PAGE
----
tSome questioned how easily the RCIA experience could be replicated. As one person put it, in a typical parish there might be 10-15 “catechumens” (the term for someone preparing for baptism), who are served by a team of RCIA leaders, and who are usually treated as a priority by the pastoral staff. Could the same concentration of resources really be brought to bear in other areas?
tMalone conceded the point, stressing that drawing inspiration from the RCIA does not mean cloning all its particulars into other programs.
tI also saw Australian Jesuit Fr. Richard Leonard, director of the Australian Catholic Film Office, address a packed auditorium about a couple of movies which stirred considerable Catholic reaction: “Brokeback Mountain” and “The Da Vinci Code.”
tLeonard asserted that “Brokeback Mountain,” which tells the story of two cowboys who struggle with sexual longing for one another, “does not advocate the gay lifestyle.”
t“At the end of the film, one man is dead and the other is a shell of a human being,” Leonard said. “This is hardly advocacy for a happy gay life.”
tLeonard said that a colleague of his at the United States Conference of Catholic Bishops “almost got fired” for writing a review which reached the same conclusion, and, under pressure, had to “upgrade” the rating given to the film for morally objectionable content. Leonard said the reviewer received “hate mail” in “thousands of letters.”
t“Very few issues trigger a frenzy like this one,” Leonard said.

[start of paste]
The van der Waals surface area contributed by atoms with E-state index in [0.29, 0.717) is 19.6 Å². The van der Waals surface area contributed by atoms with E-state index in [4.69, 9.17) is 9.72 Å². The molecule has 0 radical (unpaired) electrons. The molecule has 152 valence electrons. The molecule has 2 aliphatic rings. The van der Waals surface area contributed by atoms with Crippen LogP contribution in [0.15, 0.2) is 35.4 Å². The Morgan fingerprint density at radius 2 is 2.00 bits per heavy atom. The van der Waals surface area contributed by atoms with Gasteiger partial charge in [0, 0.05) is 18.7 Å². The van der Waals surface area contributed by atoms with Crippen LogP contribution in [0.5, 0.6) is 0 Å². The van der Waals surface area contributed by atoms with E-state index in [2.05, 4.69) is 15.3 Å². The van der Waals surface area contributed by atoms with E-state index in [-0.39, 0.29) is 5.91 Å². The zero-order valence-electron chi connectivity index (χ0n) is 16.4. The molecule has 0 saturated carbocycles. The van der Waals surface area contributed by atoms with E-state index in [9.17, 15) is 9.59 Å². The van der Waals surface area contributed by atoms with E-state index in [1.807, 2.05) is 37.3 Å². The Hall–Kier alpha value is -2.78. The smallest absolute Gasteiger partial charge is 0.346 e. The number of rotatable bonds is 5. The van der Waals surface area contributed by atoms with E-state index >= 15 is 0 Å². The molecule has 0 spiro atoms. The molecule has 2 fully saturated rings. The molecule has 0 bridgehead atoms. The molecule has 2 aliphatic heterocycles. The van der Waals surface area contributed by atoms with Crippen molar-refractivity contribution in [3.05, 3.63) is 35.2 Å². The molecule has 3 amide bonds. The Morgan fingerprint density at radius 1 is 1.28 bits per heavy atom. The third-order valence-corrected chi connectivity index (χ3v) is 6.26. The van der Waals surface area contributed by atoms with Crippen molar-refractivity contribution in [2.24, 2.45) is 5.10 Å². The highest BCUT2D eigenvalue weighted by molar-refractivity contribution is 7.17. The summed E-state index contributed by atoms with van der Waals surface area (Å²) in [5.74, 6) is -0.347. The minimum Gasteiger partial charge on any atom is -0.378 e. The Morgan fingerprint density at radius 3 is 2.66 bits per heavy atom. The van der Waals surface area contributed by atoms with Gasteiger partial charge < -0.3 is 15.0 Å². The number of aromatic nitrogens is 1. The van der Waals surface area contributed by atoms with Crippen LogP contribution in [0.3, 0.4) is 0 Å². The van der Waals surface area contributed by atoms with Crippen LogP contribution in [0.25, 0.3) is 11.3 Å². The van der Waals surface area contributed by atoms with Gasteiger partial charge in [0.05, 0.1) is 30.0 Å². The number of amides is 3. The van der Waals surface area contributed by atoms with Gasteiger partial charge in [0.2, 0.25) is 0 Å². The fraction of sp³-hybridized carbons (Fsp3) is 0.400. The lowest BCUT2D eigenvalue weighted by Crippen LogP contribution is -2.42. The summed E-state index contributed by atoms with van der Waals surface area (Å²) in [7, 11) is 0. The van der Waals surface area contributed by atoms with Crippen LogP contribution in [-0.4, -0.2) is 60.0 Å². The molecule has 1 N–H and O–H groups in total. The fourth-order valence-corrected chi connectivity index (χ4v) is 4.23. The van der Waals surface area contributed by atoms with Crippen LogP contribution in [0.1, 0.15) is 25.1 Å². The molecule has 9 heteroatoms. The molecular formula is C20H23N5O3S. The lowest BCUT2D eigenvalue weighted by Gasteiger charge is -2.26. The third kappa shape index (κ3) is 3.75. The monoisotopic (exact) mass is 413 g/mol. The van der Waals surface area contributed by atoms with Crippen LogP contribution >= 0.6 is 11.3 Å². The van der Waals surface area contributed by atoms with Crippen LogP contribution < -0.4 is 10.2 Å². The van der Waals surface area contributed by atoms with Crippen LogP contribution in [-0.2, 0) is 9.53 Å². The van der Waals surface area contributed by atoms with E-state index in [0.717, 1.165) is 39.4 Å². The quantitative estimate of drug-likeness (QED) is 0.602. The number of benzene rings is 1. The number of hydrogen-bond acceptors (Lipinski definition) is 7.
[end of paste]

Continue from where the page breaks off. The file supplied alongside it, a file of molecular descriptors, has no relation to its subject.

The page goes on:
tLeonard went on to argue for development in Catholic moral reflection on homosexuality, because as it stands, he said, the church does not distinguish between promiscuous behavior and a lifelong committed relationship. The church’s blanket indictment of homosexuality, he said, means there is no “moral moment” towards which to build with regard to gay relationships.
t“We lump it all together, but I’m not sure God does,” Leonard said.
tLeonard also said that in presenting its teaching on homosexuality, the church should “remember the human beings behind the slogans.” Homosexuals merit “respect, compassion and sensitivity,” he said.
tAs for “The Da Vinci Code,” Leonard said the fairly lackluster character of the film didn’t stop it from taking in $750 million worldwide, mostly due to the phenomenal interest generated by the Dan Brown novel. He offered two explanations as to why many people took the novel seriously, despite its numerous historical inaccuracies: first, Leonard said, because the claim that the Catholic Church has “suppressed women’s leadership” came across as believable; and second, because the novel appeared at the height of the sexual abuse crisis, so “it was not hard for a cynical public to buy that the church had a covered up a sex scandal that, if true, would rock its foundations.”